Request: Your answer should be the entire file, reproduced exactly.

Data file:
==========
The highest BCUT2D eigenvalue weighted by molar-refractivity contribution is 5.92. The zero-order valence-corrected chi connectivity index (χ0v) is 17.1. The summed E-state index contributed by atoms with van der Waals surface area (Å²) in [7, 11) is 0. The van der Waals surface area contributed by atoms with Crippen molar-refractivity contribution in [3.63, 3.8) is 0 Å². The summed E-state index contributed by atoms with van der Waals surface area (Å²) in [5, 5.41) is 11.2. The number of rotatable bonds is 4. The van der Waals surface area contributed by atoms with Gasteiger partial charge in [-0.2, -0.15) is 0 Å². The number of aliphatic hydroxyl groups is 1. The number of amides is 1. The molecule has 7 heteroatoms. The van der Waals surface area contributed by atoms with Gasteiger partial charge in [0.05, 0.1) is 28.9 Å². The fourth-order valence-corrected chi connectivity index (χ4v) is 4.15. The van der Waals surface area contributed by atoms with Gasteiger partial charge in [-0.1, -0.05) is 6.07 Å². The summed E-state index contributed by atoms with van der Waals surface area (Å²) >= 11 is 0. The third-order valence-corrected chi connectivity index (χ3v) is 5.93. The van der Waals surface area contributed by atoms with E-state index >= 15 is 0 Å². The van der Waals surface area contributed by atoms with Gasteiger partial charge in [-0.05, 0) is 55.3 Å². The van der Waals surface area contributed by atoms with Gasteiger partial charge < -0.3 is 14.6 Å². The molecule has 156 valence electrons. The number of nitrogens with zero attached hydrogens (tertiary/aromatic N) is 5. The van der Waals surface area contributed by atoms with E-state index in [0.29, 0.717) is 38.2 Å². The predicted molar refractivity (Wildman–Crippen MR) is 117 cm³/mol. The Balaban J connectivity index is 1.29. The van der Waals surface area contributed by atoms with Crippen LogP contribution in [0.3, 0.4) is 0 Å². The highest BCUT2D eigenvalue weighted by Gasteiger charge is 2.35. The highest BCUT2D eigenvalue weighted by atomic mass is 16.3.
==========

The highest BCUT2D eigenvalue weighted by molar-refractivity contribution is 5.92. The zero-order valence-corrected chi connectivity index (χ0v) is 17.1. The summed E-state index contributed by atoms with van der Waals surface area (Å²) in [7, 11) is 0. The van der Waals surface area contributed by atoms with Crippen molar-refractivity contribution in [3.63, 3.8) is 0 Å². The summed E-state index contributed by atoms with van der Waals surface area (Å²) in [5, 5.41) is 11.2. The number of rotatable bonds is 4. The van der Waals surface area contributed by atoms with Gasteiger partial charge in [-0.2, -0.15) is 0 Å². The number of aliphatic hydroxyl groups is 1. The number of amides is 1. The molecule has 7 heteroatoms. The van der Waals surface area contributed by atoms with Gasteiger partial charge in [0.05, 0.1) is 28.9 Å². The fourth-order valence-corrected chi connectivity index (χ4v) is 4.15. The van der Waals surface area contributed by atoms with Gasteiger partial charge in [-0.1, -0.05) is 6.07 Å². The summed E-state index contributed by atoms with van der Waals surface area (Å²) >= 11 is 0. The third-order valence-corrected chi connectivity index (χ3v) is 5.93. The van der Waals surface area contributed by atoms with E-state index >= 15 is 0 Å². The van der Waals surface area contributed by atoms with Gasteiger partial charge in [-0.05, 0) is 55.3 Å². The van der Waals surface area contributed by atoms with Gasteiger partial charge < -0.3 is 14.6 Å². The molecule has 156 valence electrons. The number of nitrogens with zero attached hydrogens (tertiary/aromatic N) is 5. The van der Waals surface area contributed by atoms with E-state index in [0.29, 0.717) is 38.2 Å². The predicted molar refractivity (Wildman–Crippen MR) is 117 cm³/mol. The Balaban J connectivity index is 1.29. The van der Waals surface area contributed by atoms with Crippen LogP contribution in [0.3, 0.4) is 0 Å². The highest BCUT2D eigenvalue weighted by Gasteiger charge is 2.35. The highest BCUT2D eigenvalue weighted by atomic mass is 16.3.